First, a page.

On the cover this week ...
March 7, 2014
Innovating a rich music revival
Banjoist Jayme Stone brings his Lomax Project to CelticFest.
Jayme Stone calls himself a banjoist, instigator and composer. His repertoire, which includes four albums – The Utmost (2007), Africa to Appalachia (2008), Room of Wonders (2010) and The Other Side of the Air (2013) – bridge myriad genres, including folk and roots music from around the world, jazz and chamber music. His latest endeavor is the Lomax Project, which he brings here for CelticFest Vancouver next weekend.
Music journalists have said that Stone’s music “sounds like nothing else on earth,” is “spirited,” “enchanting,” “adventurous” and “delicate, imaginative and unusual.” To get a true sense of what Stone is capable, however, and what his oeuvre sounds like, it might help to know more about from where he comes than to where he’s going.
More associated in North American ears with the sounds of Appalachia and bluegrass, the banjo also has a significant presence in traditional American folk and roots music, including country, blues and old-time. However, what we know of as the modern banjo has a longer – and more global – story to tell.
“Predecessors of the banjo and the blueprint for making and playing it came over with slaves from West Africa starting in the 1500s,” Stone told the Independent in an email interview. “It was, and continues to be, part of many African-American traditions, and African influence abounds in all forms of American music, including the blues, jazz, rock and roll and the many roots and branches of traditional music. From my perspective, each of these genres tells a unique story of how immigrant culture from the British Isles and Europe combined with African culture in a different way. The history of the banjo tells a similar story.”
Growing up in Toronto, Stone developed a love for music early but didn’t start playing banjo until his teens. “I was born and raised in Toronto but started playing the banjo at 16 when I moved to Vancouver for a spell. My parents had a good record collection growing up and my uncle Ian loved listening to music and played a little piano. We used to listen to old records with rapt attention, and he was the first person to turn me on to poetry, Eastern philosophy and ’60s culture.” Most significantly, perhaps, delving into those records introduced Stone to the inherent possibilities of his chosen instrument.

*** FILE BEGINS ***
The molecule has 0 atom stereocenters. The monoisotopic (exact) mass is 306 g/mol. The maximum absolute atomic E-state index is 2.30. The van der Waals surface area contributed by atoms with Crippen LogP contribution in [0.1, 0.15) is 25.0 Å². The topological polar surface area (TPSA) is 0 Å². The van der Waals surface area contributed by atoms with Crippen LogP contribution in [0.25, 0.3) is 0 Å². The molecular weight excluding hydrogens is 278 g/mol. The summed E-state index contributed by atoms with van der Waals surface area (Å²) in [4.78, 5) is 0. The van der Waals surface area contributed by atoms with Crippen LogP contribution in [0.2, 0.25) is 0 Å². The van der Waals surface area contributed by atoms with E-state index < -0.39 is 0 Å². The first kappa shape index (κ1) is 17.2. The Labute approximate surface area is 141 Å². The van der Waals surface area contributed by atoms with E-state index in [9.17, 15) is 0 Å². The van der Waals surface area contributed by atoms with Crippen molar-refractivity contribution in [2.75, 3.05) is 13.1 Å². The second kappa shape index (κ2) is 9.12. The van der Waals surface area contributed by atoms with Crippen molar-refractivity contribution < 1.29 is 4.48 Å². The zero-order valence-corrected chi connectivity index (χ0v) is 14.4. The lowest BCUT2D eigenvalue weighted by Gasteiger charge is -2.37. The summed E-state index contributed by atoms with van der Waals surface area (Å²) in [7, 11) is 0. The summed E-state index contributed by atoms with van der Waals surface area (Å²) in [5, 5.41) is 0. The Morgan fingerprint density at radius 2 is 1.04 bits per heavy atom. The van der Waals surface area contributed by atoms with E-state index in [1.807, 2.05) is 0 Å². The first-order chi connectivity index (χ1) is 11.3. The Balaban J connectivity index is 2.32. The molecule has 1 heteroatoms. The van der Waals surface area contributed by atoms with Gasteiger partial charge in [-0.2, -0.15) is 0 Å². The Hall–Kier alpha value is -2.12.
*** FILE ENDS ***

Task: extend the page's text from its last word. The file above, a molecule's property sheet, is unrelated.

“I discovered the banjo at precisely the moment I got serious about studying music,” he said. “I had started playing country blues guitar having fallen in love with folks like Elizabeth Cotten, Mississippi John Hurt and Reverend Gary Davis. At that time, you could mail order cassettes of out-of-print recordings from the Smithsonian Folkways catalogue and I reveled in the discovery of these older artists and avidly read liner notes. In a short span, I heard the banjo in many settings, from southern old-time Appalachian music to Mike Seeger to Earl Scruggs to modern pioneers like Tony Trischka ad Béla Fleck.
“Béla came to play at the Orpheum Theatre in Vancouver and it turned my world upside down. I immediately wanted to play the banjo, but I also realized that you could play any kind of music on the instrument. It was thrilling to see both what a varied history the banjo had and how much music had yet to be played on the instrument. I loved the quirky physics of the tuning, its unique timbre and variety of playing styles. I’ve been hooked ever since!”
Stone’s musical lens is global and multidisciplinary in scope, as he explores songwriting and storytelling traditions from around the world. Bringing all the pieces together is a labor of love. “I’ve long been interested in music from around the world and like immersing myself in different approaches to making music,” he said. “I love the interaction and improvisational spirit of jazz; the clarity of melody and grit of folk music; the attention to detail and color in chamber music; the rhythmic variety of music from foreign cultures. It’s often these core elements that attract me, rather than simply the veneer of style, if that makes any sense. In a way, I like to bring different approaches into my own musical culture and sort of curate my own esthetic world, as if it were an art gallery with all different kinds of art hanging on the walls.”
His reputation for innovation, reinvention and collaboration stems from his role as an instigator. “At bottom, I really just love being engaged in listening to and learning about music. Since I sometimes hear things that don’t exist yet or have an inkling to combine things that aren’t obvious, I have to make that music so it exists in the world. Along the way, I’ve performed, made records, produced them for others and taught – it’s really all a natural extension of my passion for music and interest in sharing it with others. It’s often necessary for independent musicians like myself to wear many hats. I started using the word ‘instigator’ because I often kickstart and head up projects and collaborations. I’ve always been an upstart of sorts.”
Indeed, frequent collaboration has been integral to Stone’s career. Each album and project has been a shared effort, as they take listeners from the banjo’s roots in West Africa, to the music of Bach and Debussy, and along the Cinnamon Route through Persia and India and beyond.